Parked on our property is a lonely Airstream trailer. A nomadic steelhead-fishing friend dropped it off a few weeks ago, as he does every spring, to use as a base of operations while he fishes along Minnesota's North Shore. In most years, he's around for about a week, then he pulls out and rolls north to Canada.
This spring, the trailer is stuck in steelhead limbo. A very early spring warm-up and utter lack of precipitation has reduced Lake Superior tributaries to trickles, bringing spring steelhead fishing to a halt. We haven't seen our friend who owns the Airstream for a couple of weeks, because he's retreated to his home base in the Twin Cities and is waiting for a rain to raise the river levels and hopefully trigger a steelhead spawning run.
My friend isn't the only one who is waiting for rain. Across northern Minnesota's boreal forest, everyone is watching the weather forecast. The forest is dry-very dry-and the big wildfires of the last decade, culminating with 2007's destructive Ham Lake Fire on the Gunflint Trail, are vividly remembered. Until a soaking rain occurs, we are faced with historic fire danger.
As I write, a DNR forester just stopped in the office. He was called out on wildfires in the Tower area last week. Now he's back and keeping his fingers crossed that a major blaze doesn't start here. By late April, fire conditions were already worse than they were when the Ham Lake Fire began-and that fire didn't get rolling until the second week of May. Adding to the risk is human activity in the woods, which is more than usual due to the prolonged nice weather.
The human factor plays into fire danger a couple of ways. First, as we've learned from Smokey Bear since childhood, people start fires. And second, when a fire starts, it is up to emergency crews who respond to find people and get them out of the woods. Up here on the edge of the wilderness, that may mean finding folks who are out on hiking trails, canoeing in the BWCAW or staying at a remote cabin or campsite-not an easy task.
When the Ham Lake fire broke out, some evacuations occurred post haste, because the wind-driven blaze was an immediate threat to homes, cabins and recreational areas. Fortunately, the Gunflint Fire Department, the local responders, had lots of practice with wildfire evacuations in the past decade and quickly went to work. It should be noted that although the Ham Lake fire destroyed dozens of structures on the Gunflint Trail, the only loss of life occurred two years after the fire was extinguished when the man accused of starting the fire took his own life.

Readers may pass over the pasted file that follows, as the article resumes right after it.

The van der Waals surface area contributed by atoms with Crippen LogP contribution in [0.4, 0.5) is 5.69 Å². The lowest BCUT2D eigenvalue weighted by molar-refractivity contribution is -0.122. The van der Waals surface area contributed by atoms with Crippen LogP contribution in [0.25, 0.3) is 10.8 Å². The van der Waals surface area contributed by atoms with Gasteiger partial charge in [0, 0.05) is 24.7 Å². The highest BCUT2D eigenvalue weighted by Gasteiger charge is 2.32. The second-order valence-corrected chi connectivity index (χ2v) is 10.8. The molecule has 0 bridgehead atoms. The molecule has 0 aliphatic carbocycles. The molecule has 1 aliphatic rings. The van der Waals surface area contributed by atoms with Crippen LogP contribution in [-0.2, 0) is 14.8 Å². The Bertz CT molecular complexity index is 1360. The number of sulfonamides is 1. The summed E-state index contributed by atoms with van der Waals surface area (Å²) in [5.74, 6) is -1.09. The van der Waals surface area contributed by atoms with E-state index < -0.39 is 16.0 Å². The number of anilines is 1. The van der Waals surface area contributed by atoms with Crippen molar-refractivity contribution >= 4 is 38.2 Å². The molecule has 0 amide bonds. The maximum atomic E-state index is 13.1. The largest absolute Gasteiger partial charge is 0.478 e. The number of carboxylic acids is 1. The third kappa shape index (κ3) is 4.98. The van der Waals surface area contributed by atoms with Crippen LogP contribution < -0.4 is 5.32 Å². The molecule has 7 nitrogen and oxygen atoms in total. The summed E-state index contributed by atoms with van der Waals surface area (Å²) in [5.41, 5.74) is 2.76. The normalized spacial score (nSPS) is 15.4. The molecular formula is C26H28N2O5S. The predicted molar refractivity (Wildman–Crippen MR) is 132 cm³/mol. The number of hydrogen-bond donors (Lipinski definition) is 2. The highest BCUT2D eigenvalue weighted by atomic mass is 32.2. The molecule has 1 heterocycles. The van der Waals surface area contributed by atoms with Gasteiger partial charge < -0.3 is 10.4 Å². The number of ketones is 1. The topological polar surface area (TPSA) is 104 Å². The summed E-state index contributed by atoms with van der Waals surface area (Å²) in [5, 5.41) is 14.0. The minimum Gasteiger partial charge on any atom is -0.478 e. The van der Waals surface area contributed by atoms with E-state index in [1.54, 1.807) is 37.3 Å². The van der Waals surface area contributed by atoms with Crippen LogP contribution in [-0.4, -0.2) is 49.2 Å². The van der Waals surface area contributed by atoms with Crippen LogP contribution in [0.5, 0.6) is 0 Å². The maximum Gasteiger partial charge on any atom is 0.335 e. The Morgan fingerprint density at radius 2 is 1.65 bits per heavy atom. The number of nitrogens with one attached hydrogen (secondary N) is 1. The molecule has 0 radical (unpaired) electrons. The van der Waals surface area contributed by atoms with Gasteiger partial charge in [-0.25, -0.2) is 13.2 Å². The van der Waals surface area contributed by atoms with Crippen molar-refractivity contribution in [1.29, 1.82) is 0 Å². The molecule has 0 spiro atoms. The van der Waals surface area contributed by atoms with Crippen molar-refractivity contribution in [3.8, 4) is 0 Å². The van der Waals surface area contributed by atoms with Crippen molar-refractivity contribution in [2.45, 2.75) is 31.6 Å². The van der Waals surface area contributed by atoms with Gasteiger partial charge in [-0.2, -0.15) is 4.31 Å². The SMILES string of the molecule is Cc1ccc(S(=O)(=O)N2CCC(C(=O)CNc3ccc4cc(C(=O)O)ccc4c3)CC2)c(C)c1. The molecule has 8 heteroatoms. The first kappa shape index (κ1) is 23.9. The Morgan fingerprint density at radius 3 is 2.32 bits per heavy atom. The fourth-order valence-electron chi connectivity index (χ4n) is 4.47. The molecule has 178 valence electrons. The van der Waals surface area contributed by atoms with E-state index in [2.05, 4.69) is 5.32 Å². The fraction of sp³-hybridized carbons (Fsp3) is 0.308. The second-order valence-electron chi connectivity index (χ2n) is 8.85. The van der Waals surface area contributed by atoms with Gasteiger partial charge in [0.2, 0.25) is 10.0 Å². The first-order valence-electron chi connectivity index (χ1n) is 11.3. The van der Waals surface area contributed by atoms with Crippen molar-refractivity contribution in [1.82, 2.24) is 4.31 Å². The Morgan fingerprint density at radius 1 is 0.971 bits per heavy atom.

After protecting human life, local firefighters strive to protect property. (In contrast, wildfire crews will address the fire in the forest.) In Cook County, many home and cabin owners have installed sprinkler systems operated with a portable pump drawing water from a lake or stream. The pumps are fueled with propane tanks, which provide longer running times than gasoline. Many property owners took advantage of government assistance to install sprinkler systems. Sprinklers are used to keep structures and nearby vegetation wet to prevent fires from starting from wind-thrown embers or approaching flames.
Multiple fires-both intentional "prescribed burns" and natural or human-caused wildfires--have burned in and near the canoe country since the historic July 4 blowdown storm in 1999, but lots of fuel still remains for future fires. The fuel includes not only wind-felled trees, but also a build up of fuels resulting from a century of wildfire suppression. Like the prairie, the boreal forest is periodically renewed with fire. When the natural fire cycle is disrupted, the dead vegetative material begins to build up.
In northeastern Minnesota, the fire situation is affected both by logging outside the wilderness and strict fire suppression within the BWCAW. I was once told by a U.S. Forest Service wildfire expert that after the original big pine was cut and the forest cover was mostly managed by logging, balsam fir, a prolific native species, became more abundant in the forest. Balsams are short-lived conifers susceptible to spruce budworm infestations which kill mature trees across a large area.
There isn't much out there in the woods that’s more flammable than a dead balsam. But a fire raging through a stand of budworm-killed balsam isn't necessarily a bad thing, because it also burns up the seed source for future balsam-dominated forests. Without fire, the balsam grows back and the budworm cycle repeats. Foresters generally identify areas with dense balsam stands-living or dead-as high fuel loads.
Within the wilderness, fire suppression and the lack of logging since the wilderness legislation was passed in 1978 also altered the forest vegetation. It was not coincidence that much of the destruction occurring in the '99 blowdown storm was mature aspen toppling over because it was at the end of its lifespan. Fire suppression also favored tree species such as aspen over the fire-dependant white, red and jack pines.
While human habitation and land use priorities make it nearly impossible to return natural wildfire to the landscape on a broad scale, it is fair to say forest managers are inching toward management schemes that better mimic natural processes. Prescribed burns are used to remove fuel in limited areas (because the fire must be kept under control) and restoring pine forests is more often an objective for timber harvest plans. While you can always find forest management cranks and critics, it is fair to say today's foresters are doing the best they can within the confines of wilderness regulations and the management strategies available to them.
Still, Mother Nature has the final say on what goes on in the woods. All it takes is a lightning strike to obliterate decades of forest growth and start the process over again. And in a super-dry spring like this one, all bets are off until it rains. Keep your fingers crossed.
Airdate: April 30, 2010